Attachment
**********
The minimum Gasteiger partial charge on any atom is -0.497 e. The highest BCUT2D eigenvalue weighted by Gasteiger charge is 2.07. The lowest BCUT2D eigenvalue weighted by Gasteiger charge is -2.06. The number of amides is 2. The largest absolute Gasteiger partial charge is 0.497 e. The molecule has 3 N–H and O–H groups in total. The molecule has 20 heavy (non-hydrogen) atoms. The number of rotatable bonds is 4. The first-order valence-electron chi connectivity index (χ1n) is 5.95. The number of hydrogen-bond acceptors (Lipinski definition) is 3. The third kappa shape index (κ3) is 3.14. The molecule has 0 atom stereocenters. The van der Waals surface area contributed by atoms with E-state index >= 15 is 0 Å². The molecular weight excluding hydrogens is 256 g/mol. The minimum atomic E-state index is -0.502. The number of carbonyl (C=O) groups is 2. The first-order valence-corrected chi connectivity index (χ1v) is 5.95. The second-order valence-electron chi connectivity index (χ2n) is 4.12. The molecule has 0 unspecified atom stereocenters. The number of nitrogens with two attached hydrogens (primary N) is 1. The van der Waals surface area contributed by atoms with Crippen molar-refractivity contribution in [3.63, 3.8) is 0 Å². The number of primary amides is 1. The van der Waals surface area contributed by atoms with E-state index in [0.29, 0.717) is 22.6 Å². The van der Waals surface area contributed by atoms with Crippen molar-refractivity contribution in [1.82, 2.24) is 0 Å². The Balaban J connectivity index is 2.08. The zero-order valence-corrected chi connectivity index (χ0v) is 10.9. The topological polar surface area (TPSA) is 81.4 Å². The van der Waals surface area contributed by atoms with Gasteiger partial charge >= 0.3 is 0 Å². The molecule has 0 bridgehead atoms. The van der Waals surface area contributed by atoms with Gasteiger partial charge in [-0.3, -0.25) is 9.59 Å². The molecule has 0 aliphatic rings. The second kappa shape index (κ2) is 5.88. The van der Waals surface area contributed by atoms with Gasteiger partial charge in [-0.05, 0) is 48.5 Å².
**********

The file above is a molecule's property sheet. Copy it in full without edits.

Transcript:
The minimum Gasteiger partial charge on any atom is -0.497 e. The highest BCUT2D eigenvalue weighted by Gasteiger charge is 2.07. The lowest BCUT2D eigenvalue weighted by Gasteiger charge is -2.06. The number of amides is 2. The largest absolute Gasteiger partial charge is 0.497 e. The molecule has 3 N–H and O–H groups in total. The molecule has 20 heavy (non-hydrogen) atoms. The number of rotatable bonds is 4. The first-order valence-electron chi connectivity index (χ1n) is 5.95. The number of hydrogen-bond acceptors (Lipinski definition) is 3. The third kappa shape index (κ3) is 3.14. The molecule has 0 atom stereocenters. The van der Waals surface area contributed by atoms with E-state index >= 15 is 0 Å². The molecular weight excluding hydrogens is 256 g/mol. The minimum atomic E-state index is -0.502. The number of carbonyl (C=O) groups is 2. The first-order valence-corrected chi connectivity index (χ1v) is 5.95. The second-order valence-electron chi connectivity index (χ2n) is 4.12. The molecule has 0 unspecified atom stereocenters. The number of nitrogens with two attached hydrogens (primary N) is 1. The van der Waals surface area contributed by atoms with Crippen molar-refractivity contribution in [3.63, 3.8) is 0 Å². The number of primary amides is 1. The van der Waals surface area contributed by atoms with E-state index in [0.29, 0.717) is 22.6 Å². The van der Waals surface area contributed by atoms with Crippen molar-refractivity contribution in [1.82, 2.24) is 0 Å². The Balaban J connectivity index is 2.08. The zero-order valence-corrected chi connectivity index (χ0v) is 10.9. The topological polar surface area (TPSA) is 81.4 Å². The van der Waals surface area contributed by atoms with Gasteiger partial charge >= 0.3 is 0 Å². The molecule has 0 bridgehead atoms. The van der Waals surface area contributed by atoms with Gasteiger partial charge in [-0.3, -0.25) is 9.59 Å². The molecule has 0 aliphatic rings. The second kappa shape index (κ2) is 5.88. The van der Waals surface area contributed by atoms with Gasteiger partial charge in [-0.05, 0) is 48.5 Å².